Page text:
Tangled up with blue - Beware plausibly worded correlations that have no causal link
Should any visitors to the value perspective be considering a new career as a civil engineer, we have just one piece of advice – make sure you are eating enough mozzarella. we are a bit hazy on the exact science – presumably mozzarella contains a specific protein that has a particularly beneficial impact on the civil engineering-friendly part of our brains – but how could anyone doubt the following evidence?
sources: usda and national science foundation tylervigen.com may 2014
As you can plainly see, the above chart plots two lines – the rise in per capita consumption of mozzarella in the us over the first 10 years of this century and the increase in the number of civil engineering doctorates awarded in the country over the same period – that have around a 95% correlation (http://www.schroders.com/tvp/glossary). however, we need to be very careful here and i think we all know why.
It is of course because if, in your haste to become a civil-engineering prodigy, you eat the wrong sort of cheese, the results could be hazardous to your health. again we are not entirely sure about the precise scientific details – beyond the well-known fact cheese can give you night terrors – but here is the terrifying evidence that cheese can be quite literally deadly.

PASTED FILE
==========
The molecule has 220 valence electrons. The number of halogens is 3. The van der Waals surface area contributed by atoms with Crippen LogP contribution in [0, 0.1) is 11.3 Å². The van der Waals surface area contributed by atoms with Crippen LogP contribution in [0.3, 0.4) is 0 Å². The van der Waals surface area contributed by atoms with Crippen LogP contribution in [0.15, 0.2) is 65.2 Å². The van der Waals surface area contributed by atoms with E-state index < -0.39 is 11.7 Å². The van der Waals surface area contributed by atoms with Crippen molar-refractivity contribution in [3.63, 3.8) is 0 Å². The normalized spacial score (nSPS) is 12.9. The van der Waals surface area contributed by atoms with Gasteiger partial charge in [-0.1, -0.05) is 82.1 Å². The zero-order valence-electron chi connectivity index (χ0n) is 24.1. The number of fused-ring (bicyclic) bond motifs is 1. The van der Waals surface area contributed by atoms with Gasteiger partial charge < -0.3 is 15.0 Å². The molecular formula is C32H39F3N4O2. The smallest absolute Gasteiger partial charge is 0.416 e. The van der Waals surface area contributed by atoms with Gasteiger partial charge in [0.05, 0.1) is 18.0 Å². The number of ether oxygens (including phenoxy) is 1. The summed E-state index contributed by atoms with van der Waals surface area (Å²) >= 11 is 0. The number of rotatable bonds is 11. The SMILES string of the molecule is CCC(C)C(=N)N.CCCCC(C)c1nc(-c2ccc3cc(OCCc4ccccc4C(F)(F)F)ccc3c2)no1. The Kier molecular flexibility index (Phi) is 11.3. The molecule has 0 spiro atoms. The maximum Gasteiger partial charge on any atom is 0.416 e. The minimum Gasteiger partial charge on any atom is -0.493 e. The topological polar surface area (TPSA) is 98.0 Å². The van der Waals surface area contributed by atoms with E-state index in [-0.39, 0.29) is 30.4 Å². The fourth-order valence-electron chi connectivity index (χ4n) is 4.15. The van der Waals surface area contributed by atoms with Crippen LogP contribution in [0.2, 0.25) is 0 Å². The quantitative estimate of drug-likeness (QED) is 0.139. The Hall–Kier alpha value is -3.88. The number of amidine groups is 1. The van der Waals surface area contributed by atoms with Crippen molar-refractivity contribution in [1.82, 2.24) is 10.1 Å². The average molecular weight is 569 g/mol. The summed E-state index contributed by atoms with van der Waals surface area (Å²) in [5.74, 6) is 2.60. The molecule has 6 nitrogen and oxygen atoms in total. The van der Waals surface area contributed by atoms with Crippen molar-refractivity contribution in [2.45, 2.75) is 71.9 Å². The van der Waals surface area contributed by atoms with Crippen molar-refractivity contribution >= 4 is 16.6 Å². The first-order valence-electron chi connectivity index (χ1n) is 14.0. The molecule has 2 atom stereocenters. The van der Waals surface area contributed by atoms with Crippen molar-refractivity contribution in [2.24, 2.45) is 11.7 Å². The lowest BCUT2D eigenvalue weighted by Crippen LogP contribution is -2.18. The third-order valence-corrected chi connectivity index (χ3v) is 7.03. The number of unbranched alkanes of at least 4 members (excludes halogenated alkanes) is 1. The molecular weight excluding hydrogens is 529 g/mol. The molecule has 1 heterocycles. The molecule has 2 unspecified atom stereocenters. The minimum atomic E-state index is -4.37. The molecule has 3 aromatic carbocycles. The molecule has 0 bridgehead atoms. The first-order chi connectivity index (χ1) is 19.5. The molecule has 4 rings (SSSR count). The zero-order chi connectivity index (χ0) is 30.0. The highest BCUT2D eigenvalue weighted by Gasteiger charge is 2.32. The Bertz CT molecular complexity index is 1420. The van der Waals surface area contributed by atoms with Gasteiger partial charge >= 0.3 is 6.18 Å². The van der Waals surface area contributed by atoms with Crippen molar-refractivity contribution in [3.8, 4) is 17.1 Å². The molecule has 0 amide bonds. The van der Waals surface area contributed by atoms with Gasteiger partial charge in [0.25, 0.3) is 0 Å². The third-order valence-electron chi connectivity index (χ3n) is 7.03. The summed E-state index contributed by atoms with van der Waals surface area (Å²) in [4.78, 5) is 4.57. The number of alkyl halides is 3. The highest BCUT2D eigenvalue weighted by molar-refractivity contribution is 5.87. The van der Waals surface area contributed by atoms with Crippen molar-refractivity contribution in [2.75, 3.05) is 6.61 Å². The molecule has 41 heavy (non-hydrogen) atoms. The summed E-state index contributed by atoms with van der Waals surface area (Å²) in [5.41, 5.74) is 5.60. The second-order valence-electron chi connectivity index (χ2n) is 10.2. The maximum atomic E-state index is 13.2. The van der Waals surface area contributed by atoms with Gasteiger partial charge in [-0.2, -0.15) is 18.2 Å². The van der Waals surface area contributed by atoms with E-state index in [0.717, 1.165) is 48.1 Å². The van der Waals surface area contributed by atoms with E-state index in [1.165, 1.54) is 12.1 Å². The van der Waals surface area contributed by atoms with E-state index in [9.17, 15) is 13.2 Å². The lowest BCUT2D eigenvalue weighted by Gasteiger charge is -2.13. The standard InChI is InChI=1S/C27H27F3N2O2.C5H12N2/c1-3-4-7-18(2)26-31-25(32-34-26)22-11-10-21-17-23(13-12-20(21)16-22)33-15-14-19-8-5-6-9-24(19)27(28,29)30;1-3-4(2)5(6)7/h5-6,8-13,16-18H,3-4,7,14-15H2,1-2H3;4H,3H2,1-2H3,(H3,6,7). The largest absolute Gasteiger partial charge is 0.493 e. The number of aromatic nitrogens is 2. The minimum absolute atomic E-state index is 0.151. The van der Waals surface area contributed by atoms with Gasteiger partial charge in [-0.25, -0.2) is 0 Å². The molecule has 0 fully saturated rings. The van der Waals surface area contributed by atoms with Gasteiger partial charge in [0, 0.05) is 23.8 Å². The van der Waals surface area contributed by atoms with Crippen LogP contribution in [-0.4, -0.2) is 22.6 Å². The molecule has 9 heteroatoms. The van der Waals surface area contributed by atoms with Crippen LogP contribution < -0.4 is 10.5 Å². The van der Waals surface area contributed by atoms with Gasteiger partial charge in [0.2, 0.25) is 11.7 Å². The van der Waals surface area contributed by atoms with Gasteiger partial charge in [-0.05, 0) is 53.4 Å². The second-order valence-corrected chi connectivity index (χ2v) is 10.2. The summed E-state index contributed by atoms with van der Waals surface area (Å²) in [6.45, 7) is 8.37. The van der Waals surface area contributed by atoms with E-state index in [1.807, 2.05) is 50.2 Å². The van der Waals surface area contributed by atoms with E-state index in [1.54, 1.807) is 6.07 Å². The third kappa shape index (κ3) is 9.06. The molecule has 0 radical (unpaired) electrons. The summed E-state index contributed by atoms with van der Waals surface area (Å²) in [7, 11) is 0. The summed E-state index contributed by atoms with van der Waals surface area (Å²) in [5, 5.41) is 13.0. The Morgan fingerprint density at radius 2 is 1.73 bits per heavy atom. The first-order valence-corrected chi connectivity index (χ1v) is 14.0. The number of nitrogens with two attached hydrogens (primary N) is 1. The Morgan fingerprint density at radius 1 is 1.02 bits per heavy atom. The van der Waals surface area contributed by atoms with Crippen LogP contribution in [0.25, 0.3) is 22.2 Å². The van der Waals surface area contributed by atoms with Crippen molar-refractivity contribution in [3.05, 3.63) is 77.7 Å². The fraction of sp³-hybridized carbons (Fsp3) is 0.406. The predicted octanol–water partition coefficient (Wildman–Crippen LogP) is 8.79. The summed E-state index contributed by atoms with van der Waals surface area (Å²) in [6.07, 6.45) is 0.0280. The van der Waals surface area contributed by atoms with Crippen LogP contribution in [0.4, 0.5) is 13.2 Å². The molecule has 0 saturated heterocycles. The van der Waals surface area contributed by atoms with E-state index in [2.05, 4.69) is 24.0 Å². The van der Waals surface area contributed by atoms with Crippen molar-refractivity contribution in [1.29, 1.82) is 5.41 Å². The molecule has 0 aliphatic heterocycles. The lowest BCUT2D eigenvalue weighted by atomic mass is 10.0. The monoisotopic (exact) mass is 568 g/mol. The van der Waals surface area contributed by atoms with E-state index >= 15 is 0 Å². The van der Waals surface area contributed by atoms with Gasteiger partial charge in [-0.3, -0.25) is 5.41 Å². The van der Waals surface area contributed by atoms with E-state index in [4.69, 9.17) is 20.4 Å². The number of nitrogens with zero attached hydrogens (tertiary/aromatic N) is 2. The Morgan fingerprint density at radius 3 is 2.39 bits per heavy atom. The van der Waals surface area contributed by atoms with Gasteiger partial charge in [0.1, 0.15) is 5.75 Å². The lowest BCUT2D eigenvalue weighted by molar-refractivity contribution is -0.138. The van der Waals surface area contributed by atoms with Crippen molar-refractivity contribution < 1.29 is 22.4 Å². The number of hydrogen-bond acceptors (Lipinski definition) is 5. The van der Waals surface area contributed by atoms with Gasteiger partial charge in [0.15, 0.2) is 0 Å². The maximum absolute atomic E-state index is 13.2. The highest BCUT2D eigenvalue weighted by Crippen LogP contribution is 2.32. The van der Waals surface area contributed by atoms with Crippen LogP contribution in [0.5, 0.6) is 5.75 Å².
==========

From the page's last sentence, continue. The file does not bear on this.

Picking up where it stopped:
sources: usda and cdc tlyervigen.com may 2014
It is almost unbelievable, we grant you, but once again the correlation between the above chart’s two lines – the per capita consumption of cheese in the us over the first 10 years of this century and the numbers of people who have died after becoming entangled in their bed sheets over the same period – is around 95%. Seriously – how statistically significant is that?
That of course is the crucial question – and the crucial answer is that no correlation has any statistical significance without a causal link. Clearly there is zero causation with either of the above correlations and, as we did not try and dress them up in lots of plausible technical jargon – the dangers of which we highlighted in The means of seduction – you presumably worked that out pretty quickly.
The thing is, as we have noted before in articles such as Killer question and Invest in rhyme, confusing correlation with causation is a trap investors fall into time and again. What is more, there are currently a number of investment strategies on the market that have been back-tested over shorter periods of time and demonstrated lower correlations than our cheese-based examples.
While people may be happy to entrust their money into such options regardless of the lack of causation, we prefer to recommend strategies that can not only demonstrate outperformance but are also able to explain why they outperform. This understanding is the only protection from being whipsawed by the short-term underperformance that will inevitably affect all strategies at some point.
Fund Manager, Equity Value
I joined Schroders in 2000 as an equity analyst with a focus on construction and building materials. In 2006, Nick Kirrage and I took over management of a fund that seeks to identify and exploit deeply out of favour investment opportunities. In 2010, Nick and I also took over management of the team's flagship UK value fund seeking to offer income and capital growth.
The views and opinions displayed are those of Nick Kirrage, Andrew Lyddon, Kevin Murphy, Andrew Williams, Andrew Evans, Simon Adler, Juan Torres Rodriguez, Liam Nunn, Vera German and Roberta Barr, members of the Schroder Global Value Equity Team (the Value Perspective Team), and other independent commentators where stated.
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